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Old 11-18-2011, 12:58 AM   #1
suhasingale
LQ Newbie
 
Registered: Feb 2006
Posts: 4

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Smile how to list all ascii/text files in a folder recursively?


Hi Geeks,

I want to create a list of ascii/text/xml files for one folder recursively. I know I can use the find command to list all the files and file command to check the file type. But I am not sure how to combine both and create a list of only text/ascii/xml files excluding the data, binary etc types.

Please guide me through.

Regards,
Suhas
 
Old 11-18-2011, 01:50 AM   #2
davemguru
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Registered: Apr 2006
Location: London
Distribution: Pclos,Debian,Puppy,Fedora
Posts: 87

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Quote:
Originally Posted by suhasingale View Post
Hi Geeks,

I want to create a list of ascii/text/xml files for one folder recursively. I know I can use the find command to list all the files and file command to check the file type. But I am not sure how to combine both and create a list of only text/ascii/xml files excluding the data, binary etc types.

Please guide me through.

Regards,
Suhas
Simple search - all files in the current directory NO recursion.
Code:
file *|grep text|grep -v OpenDocument
lists all ascii/text/xml/html/shell script/ascii english text (like ".csv" files) on STDOUT.
The "-v" option to grep is saying "not these". So, for example - if you don't want the english text or the UTF-8 ascii files you could add some more pipes and exclusions.

You know that "find" will recurse from wherever you tell it. So, you could use find to create a temporary list (in /tmp for example) and then iterate through that list in a simple shell script -
Code:
while read pathname
do
..... file $pathname |blah| blah| grep |blah
done </tmp/whatever
Said shell script could then be given a name e.g. - homework.sh and then you could execute the script and redirect it's standard output to a file which would then contain your results.
Code:
 ./homework.sh >results
BTW - Some people view "Geek" as a derogatory term. Perhaps it would be better to address your requests "Hi helpful people". Or if you felt that too presumptuous - you could put "possibly" in parenthesis prior to the word "helpful".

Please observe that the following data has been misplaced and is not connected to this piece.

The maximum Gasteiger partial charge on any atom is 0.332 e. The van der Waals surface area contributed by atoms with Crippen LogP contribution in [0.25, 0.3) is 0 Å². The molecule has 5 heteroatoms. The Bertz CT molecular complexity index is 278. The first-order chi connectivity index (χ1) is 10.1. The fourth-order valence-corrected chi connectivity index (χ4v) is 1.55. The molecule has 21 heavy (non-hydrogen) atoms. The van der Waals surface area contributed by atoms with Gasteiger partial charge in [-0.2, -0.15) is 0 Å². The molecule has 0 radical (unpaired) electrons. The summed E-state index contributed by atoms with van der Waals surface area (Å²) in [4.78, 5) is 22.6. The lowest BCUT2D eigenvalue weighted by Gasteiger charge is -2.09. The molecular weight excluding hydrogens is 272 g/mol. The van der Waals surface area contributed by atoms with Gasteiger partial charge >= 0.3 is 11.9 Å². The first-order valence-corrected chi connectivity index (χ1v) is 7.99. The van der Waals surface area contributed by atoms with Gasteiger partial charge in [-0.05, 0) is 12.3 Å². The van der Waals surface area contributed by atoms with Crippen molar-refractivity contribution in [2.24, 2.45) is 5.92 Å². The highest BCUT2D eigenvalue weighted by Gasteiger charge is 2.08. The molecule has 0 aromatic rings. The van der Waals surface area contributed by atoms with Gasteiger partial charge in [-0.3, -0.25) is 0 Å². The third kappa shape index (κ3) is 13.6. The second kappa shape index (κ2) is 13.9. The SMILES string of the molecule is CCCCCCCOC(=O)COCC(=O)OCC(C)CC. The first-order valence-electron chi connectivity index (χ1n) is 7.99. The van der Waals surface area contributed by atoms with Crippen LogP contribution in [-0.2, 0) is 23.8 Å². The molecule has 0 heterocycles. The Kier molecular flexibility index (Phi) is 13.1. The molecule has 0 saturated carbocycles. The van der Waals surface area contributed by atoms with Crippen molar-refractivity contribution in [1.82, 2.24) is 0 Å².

dave

Last edited by davemguru; 11-18-2011 at 01:53 AM.
 
1 members found this post helpful.
Old 11-18-2011, 05:00 AM   #3
suhasingale
LQ Newbie
 
Registered: Feb 2006
Posts: 4

Original Poster
Rep: Reputation: 0
Thanks for the solutions davemguru.

I wrote a simple script myself as below:

Quote:
#!/bin/ksh

find <folder/path> -type f > /tmp/1
temp="/tmp/1"
echo > /tmp/2
for i in `cat $temp`
do
temp1=`file $i | egrep -i "text|xml"`
if [[ $temp1 ]]
then
echo $i >> /tmp/2
fi
done
 
Old 11-18-2011, 01:28 PM   #4
David the H.
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Registered: Jun 2004
Location: Osaka, Japan
Distribution: Debian sid + kde 3.5 & 4.4
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(The links I'm posting are for bash, but most of what they say applies to ksh too.)


1) Please use [code][/code] tags around your code, to preserve formatting and to improve readability. Do NOT use quote tags, as they don't protect whitespace.

2) Don't read lines with for. Also, cat is usually unnecessary for reading from single files in modern shells.

3) $(..) is highly recommended over `..`

4) file is, in my experience, notoriously unreliable when it comes to detecting text files. It often mistakenly detects simple text as being, say, a lisp script. It has something to do with the way it parses the beginning of the file to determine it's "magic" type. At the very least try using the -i option and parse the mime-type info instead.

5) Instead of using grep, try generating a simple list of file names, then loop through the list, testing the output of file for each one directly. Perhaps something like this:

Code:
while read file ; do
	if [[ $( file -i "$file" ) =~ plain ]]; then
		echo "$file is a plain text file"
	fi
done <filelist
P.S. I don't think you'll find many people here who see "geek" as being derogatory. Indeed, "geek pride" is on the rise, as subjects like gaming and comics that were once nerdy are now mainstream, and it's becoming clearer to everyone that those who really know the tech are the ones who hold the reins.

Last edited by David the H.; 11-18-2011 at 01:40 PM. Reason: addendum
 
  


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